We hear the same old tired complaining yearly about the IRONMAN in Kona. Here are the complaints I hear every year:
- “The athletes don’t spend any money here.”
- “Many businesses have to close on IRONMAN day.”
- “IRONMAN is a huge business, and it takes advantage of the goodness of the people of Kona.”
- “The athletes are rude, arrogant, and a safety hazard.”
“The IRONMAN athletes don’t spend any money here.”
This is the biggest and most easily refuted claim of the naysayers. There are a few thousand athletes and probably a few thousand of their family, friends, and supporters in Kona for one to two weeks. Where are they staying? Condos, hotels, B&Bs. What are they eating? Food and beverages from restaurants and locally-owned grocery stores like KTA and Sack ‘N Save. What are they driving? Cars rented from the airport. Now go deeper. Every cleaner, waiter, shop attendant, and car lot worker had two (or more) solid weeks of work.
Kona Impact was busy making signs and installing graphics for IRONMAN sponsors for two weeks. Every restaurant owner I have talked to (some of the most well-known restaurants in town) said that IRONMAN is a massive boost for business. Even businesses like the music shop that rents audio gear for the event and the tour companies see a significant IRONMAN boost benefit.
So, the idea that IRONMAN has only a tiny impact on our economy is complete and utter baloney. It makes no sense and is just plain out false. If the average participant and family member just spent $2000 (highly conservative), you’re looking at millions of dollars a year in direct spending.
“Many businesses have to close on IRONMAN day.”
This is true. Yes, Kona Impact was closed. The locally-owned office supply store we use in the Old Industrial was closed, and several other places were inaccessible as well. The real question concerns impact. Did they lose a sale if I couldn’t buy a ream of paper at my preferred office supply store on a Saturday (traditionally their slowest day)? No, I would wait until Monday or plan and buy on Friday. This office supply store, by the way, saw several hundred dollars of business from Kona Impact in the weeks leading up to IRONMAN as we completed projects for sponsors—a definite plus.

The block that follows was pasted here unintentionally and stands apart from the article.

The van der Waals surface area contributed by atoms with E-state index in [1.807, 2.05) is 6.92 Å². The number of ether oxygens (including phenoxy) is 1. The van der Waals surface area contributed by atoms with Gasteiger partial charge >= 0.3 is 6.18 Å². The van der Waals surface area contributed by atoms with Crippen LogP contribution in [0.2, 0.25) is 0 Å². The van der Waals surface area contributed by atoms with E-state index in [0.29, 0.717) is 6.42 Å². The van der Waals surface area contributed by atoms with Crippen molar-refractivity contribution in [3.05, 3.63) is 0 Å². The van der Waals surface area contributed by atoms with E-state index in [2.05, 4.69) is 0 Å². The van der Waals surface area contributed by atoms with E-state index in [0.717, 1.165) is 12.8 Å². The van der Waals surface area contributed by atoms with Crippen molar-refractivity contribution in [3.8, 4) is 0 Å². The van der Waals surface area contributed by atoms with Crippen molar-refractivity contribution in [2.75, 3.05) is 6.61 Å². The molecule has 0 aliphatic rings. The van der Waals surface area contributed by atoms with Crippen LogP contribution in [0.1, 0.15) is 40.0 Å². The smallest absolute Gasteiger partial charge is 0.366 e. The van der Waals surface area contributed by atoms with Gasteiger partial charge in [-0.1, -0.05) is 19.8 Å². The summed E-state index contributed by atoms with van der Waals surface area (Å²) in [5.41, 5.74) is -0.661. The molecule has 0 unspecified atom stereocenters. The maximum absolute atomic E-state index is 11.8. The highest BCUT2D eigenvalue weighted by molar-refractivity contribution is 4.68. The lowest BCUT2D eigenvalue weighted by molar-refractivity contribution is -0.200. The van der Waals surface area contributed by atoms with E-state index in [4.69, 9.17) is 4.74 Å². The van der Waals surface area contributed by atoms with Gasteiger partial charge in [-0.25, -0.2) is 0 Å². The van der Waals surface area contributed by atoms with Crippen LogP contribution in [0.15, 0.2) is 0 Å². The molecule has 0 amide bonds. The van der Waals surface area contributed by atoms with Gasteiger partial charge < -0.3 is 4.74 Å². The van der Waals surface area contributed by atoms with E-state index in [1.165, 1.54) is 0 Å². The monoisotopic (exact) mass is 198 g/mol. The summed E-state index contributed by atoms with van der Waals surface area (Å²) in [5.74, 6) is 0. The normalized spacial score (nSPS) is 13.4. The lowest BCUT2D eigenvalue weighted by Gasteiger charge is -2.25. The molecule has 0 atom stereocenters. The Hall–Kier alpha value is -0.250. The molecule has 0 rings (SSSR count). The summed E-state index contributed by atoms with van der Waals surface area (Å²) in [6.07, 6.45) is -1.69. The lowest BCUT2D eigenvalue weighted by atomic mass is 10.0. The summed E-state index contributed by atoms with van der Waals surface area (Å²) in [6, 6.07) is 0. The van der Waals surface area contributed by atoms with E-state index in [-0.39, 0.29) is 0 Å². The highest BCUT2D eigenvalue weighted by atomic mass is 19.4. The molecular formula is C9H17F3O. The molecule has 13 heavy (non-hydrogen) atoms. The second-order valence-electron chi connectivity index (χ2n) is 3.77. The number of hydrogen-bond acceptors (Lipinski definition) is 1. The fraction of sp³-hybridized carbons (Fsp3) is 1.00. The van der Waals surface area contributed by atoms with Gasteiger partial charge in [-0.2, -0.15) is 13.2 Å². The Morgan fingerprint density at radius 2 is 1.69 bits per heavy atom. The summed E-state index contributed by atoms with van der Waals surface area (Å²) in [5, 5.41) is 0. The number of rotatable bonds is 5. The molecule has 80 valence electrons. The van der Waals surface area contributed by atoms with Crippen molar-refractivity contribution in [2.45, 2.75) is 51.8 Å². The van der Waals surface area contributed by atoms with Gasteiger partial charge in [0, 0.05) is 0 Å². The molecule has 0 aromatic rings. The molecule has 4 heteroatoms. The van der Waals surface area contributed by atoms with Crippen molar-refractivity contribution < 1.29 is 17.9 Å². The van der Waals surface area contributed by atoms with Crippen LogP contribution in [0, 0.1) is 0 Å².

Sure, it was difficult if you wanted to go to Target on Ironman day. My response: get over it. IRONMAN is one day, and you’ll do fine without shopping at Target one day of the year.
“IRONMAN is a huge business, and it takes advantage of the goodness of the people of Kona.”
Yes, IRONMAN is a HUGE business worth several hundred million dollars. And, yes, the people of Kona are good. Are they being taken advantage of? Most certainly not. Thousands of people from Kona volunteer, cheer on the athletes and participate in IRONMAN in different ways. Nobody is forced to volunteer; they do so because they want to help out and be part of the event. We do so because we like it.
Everyone in the Kona community benefits from the additional taxes paid on food, lodging, and purchases. Most benefit from the exposure Kona gets from the IRONMAN, which helps attract tourists and helps our economy year-round.
I’d also add the IRONMAN Foundation has been responsible for many tens of thousands (perhaps hundreds?) of dollars to the Kona community. I have worked on park build projects that have been partially funded by the Foundation, and I know they helped fund a van for PATH and have made several other community contributions a year.
“The athletes are rude, arrogant, and a safety hazard.”
Agreed! So are some of the residents of Kona! And so are some of the tourists that come here! I can drive a bit slower or more cautiously around the time of IRONMAN and still be happy. I also do the same around the holidays and in February when the snowbirds come. When I see an elderly person driving slowly or erratically, I give him extra space. I can certainly do the same for the few weeks the athletes are training and racing here.
My feelings as a business owner and a resident are the same: IRONMAN is great for Kona’s image and economy. I am certainly willing to accept that I may be inconvenienced for a day or two if my neighbor can buy a few extra bags of groceries and if my fellow business owners can make some extra money.
To all of those who complain year after year, stay home. Go to Hilo for the weekend. Read a good book. Work in your garden. Let your friends, neighbors, and community enjoy the fun, volunteer, and run their businesses.